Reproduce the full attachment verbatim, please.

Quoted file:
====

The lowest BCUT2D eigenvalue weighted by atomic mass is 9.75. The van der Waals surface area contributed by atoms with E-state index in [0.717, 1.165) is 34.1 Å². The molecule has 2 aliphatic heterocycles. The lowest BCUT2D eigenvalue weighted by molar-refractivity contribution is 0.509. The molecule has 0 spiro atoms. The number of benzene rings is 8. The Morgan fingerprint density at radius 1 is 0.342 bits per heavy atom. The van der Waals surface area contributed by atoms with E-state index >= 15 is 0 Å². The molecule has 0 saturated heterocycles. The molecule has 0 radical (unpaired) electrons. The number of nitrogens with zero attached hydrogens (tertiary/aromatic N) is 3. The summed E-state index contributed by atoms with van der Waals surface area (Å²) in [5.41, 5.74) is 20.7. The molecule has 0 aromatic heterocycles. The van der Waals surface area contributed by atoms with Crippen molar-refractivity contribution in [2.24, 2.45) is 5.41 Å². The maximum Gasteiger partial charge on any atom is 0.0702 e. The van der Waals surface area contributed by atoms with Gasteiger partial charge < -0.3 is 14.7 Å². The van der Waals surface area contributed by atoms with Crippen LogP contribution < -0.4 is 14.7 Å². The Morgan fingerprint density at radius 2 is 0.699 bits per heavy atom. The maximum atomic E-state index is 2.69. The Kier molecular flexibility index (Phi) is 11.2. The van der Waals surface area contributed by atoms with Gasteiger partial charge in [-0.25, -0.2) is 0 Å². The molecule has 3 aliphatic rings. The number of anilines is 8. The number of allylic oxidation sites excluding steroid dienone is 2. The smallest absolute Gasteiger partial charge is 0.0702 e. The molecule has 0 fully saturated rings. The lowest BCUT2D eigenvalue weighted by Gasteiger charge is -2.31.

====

The lowest BCUT2D eigenvalue weighted by atomic mass is 9.75. The van der Waals surface area contributed by atoms with E-state index in [0.717, 1.165) is 34.1 Å². The molecule has 2 aliphatic heterocycles. The lowest BCUT2D eigenvalue weighted by molar-refractivity contribution is 0.509. The molecule has 0 spiro atoms. The number of benzene rings is 8. The Morgan fingerprint density at radius 1 is 0.342 bits per heavy atom. The van der Waals surface area contributed by atoms with E-state index >= 15 is 0 Å². The molecule has 0 saturated heterocycles. The molecule has 0 radical (unpaired) electrons. The number of nitrogens with zero attached hydrogens (tertiary/aromatic N) is 3. The summed E-state index contributed by atoms with van der Waals surface area (Å²) in [5.41, 5.74) is 20.7. The molecule has 0 aromatic heterocycles. The van der Waals surface area contributed by atoms with Crippen molar-refractivity contribution in [2.24, 2.45) is 5.41 Å². The maximum Gasteiger partial charge on any atom is 0.0702 e. The van der Waals surface area contributed by atoms with Gasteiger partial charge < -0.3 is 14.7 Å². The van der Waals surface area contributed by atoms with Crippen LogP contribution < -0.4 is 14.7 Å². The Morgan fingerprint density at radius 2 is 0.699 bits per heavy atom. The maximum atomic E-state index is 2.69. The Kier molecular flexibility index (Phi) is 11.2. The van der Waals surface area contributed by atoms with Gasteiger partial charge in [-0.25, -0.2) is 0 Å². The molecule has 3 aliphatic rings. The number of anilines is 8. The number of allylic oxidation sites excluding steroid dienone is 2. The smallest absolute Gasteiger partial charge is 0.0702 e. The molecule has 0 fully saturated rings. The lowest BCUT2D eigenvalue weighted by Gasteiger charge is -2.31.